Working in a musicians’ clinic means that I see…. musicians. Hearing loss prevention is the number one request, followed closely by a request for in-ear monitors. But not far behind are inquiries about tinnitus and about hyperacusis.
I must admit, like most of my audiology colleagues, that I know very little about hyperacusis. It’s not from lack of trying to learn as much as I can- I read all of the journal articles and attend talks on hypercusis given by leaders in the field (who include Dr. Rich Tyler and Dr. David Baguley to name a few), but hyperacusis is partly defined by its amorphous features.
Loud noises may bother a person sometimes, but not all times; loud noises of varying spectra can be more bothersome than other spectral compositions, but not all the time; for days, people who report hyperacusis are not overly bothered, and then inexplicably they become more bothered by loud sounds.
Given the amorphous and variable nature of hyperacusis I am not sure what to do. One of the things that seem to exacerbate hyperacusis (and also tinnitus) is stress. Another is a lack of confidence to go into a noisy situation. We are just now finding out about the brain biochemistry that underlies reports that some sounds are just too loud, but we are only scratching the surface.
There are two things that I do whenever a musician is booked with a complaint of hyperacusis- I book them for a double appointment (about an hour long) and dust off my trusty piano. (I have an old Picoff upright piano in my Toronto location and a baby grand in my Hamilton office).
The first thing that I can do for a person who reports hyperacusis is to counsel them regarding what we do know. I usually ask them before they come in to Google the names “Rich Tyler” and “David Baguley” to find some well-written articles on this topic suitable for laypeople. (I am sure that many of my colleagues have other names to suggest, and many of them have done some wonderful work in this area). My form of counseling is “information provision” (hyperacusis is a “brain phonemenon” and not an “ear phenomenon,” discussion of ‘retraining” techniques, …) and this seems to allay many of their fears.
The second thing that I can do for a person complaining of hyperacusis is to increase their confidence. One way I have been doing this that appears to help (based on phone calls and emails after the appointment) is to use my piano- something that many musicians have access to.
Let’s take a step back to the wonderful world of critical bandwidths. Although this is an “ear phenomenon” and not a “brain phenomenon,” we can use loudness summation as a counseling tool. The critical bandwidth has many definitions but the one that I like to use is “that frequency bandwidth where subjective perception appears to change”. In school we learned about loudness summation. If I were to give a single pure tone at, say, 1000 Hz, people would judge this to have a certain ”loudness”. If I were to give two pure tones spaced only slightly apart in frequency at the same sound level as the first, people would judge them to have roughly the same loudness as the first. If I were to continue adding pure tones spaced slightly apart, the judgments of the loudness would probably remain similar. This would continue until I exceeded their critical bandwidth. When I did that, these people would judge that the sound was now getting louder.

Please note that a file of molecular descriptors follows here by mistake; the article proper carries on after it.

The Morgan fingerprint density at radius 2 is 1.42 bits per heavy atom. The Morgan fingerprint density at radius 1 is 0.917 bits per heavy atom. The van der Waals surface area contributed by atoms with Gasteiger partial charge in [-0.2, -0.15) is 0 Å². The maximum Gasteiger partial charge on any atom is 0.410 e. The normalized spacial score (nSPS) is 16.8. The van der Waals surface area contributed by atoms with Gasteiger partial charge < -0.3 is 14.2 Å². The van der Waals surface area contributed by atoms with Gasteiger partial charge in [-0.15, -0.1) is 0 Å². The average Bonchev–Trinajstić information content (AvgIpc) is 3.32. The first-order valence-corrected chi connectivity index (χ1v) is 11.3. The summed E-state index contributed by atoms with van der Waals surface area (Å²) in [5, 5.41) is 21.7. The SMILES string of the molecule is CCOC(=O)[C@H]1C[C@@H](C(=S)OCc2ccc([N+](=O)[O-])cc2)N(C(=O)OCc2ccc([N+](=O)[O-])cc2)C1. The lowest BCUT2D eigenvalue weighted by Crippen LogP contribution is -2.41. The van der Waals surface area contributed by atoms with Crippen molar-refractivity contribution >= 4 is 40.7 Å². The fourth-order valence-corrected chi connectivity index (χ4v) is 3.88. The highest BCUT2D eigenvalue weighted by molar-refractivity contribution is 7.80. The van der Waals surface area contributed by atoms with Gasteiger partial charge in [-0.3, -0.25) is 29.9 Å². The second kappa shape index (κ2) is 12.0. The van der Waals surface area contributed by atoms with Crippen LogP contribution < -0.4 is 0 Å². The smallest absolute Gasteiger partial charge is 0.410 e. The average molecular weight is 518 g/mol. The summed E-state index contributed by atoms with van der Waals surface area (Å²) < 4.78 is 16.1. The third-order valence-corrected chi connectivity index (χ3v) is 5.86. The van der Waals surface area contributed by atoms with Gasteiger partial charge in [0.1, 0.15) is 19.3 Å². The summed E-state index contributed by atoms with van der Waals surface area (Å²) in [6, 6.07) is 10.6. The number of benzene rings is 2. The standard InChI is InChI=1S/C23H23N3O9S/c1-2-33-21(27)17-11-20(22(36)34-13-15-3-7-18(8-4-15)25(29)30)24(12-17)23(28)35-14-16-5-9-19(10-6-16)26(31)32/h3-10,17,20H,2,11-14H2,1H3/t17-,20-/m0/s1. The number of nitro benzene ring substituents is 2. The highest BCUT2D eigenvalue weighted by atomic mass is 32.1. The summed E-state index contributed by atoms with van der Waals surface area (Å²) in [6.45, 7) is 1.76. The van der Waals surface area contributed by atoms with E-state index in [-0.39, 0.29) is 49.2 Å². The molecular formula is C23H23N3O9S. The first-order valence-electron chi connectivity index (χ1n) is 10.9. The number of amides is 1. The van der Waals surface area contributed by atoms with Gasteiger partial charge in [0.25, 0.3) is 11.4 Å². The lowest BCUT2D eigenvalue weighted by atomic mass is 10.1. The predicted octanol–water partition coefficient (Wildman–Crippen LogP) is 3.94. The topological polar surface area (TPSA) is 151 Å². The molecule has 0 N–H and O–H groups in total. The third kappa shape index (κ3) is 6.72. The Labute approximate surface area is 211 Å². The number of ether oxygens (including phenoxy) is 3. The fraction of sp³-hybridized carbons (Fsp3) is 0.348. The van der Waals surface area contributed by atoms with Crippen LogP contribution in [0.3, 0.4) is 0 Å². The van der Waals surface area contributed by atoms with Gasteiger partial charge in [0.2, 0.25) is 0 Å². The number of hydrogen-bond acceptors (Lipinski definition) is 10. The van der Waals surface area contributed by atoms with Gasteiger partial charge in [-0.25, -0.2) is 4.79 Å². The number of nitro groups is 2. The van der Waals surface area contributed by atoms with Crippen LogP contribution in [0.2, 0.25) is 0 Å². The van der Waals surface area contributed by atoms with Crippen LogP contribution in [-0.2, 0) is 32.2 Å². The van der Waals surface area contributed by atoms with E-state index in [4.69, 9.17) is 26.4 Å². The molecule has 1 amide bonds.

This application of “critical bandwidth” is related to loudness summation. There are other manifestations of the critical bandwidth phenomenon, and if this is a new concept to you, I guarantee that reading an introductory audiology book or surfing the Internet on a rainy afternoon would be time well spent.
It turns out that a critical bandwidth is roughly 1/3 of an octave. This is one reason why engineers and auditory scientists in our field love to look at 1/3-octave band analyses of speech or music..
Well, 1/3 octave is about 2-3 white notes on a piano keyboard, and this is where the “three-finger approach to hyperacusis” comes in. I sit my musicians down at my piano and get them to hit a single note on the keyboard (this isn’t a pure tone, but it works well enough). Being in the relaxing confines of my clinic (and still being pleasantly surprised that I have a piano in my office- talk about instant credibility!), they are assured that this single note will not cause pain.
Next, they are instructed to hit two adjacent white notes, and then three. They may find that it’s starting to get a bit louder, but not very much. At this point we are close to their critical bandwidth (about a 3-note span on the piano keyboard). I ask them to hit four adjacent white keys and gradually work up (to the limits of their fingers and toes). This is nothing more that asking them to gradually turn up the volume on their radio.
If you don’t happen to have a piano in your office, at least you can instruct the musician client who reports hyperacusis phenomena how to do this when they get home or to their studio.
Because hyperacusis is a multi-facetted phenomenon and its treatment can be related to stress, confidence, and a multitude of other factors, this three-fingered approach is not a cure- merely a first (but important) step in helping these musicians gain confidence that their life’s work is not at an end. Having said this, for any audiology students out there, this approach (or a related one) is empirical and would make for an interesting Capstone project.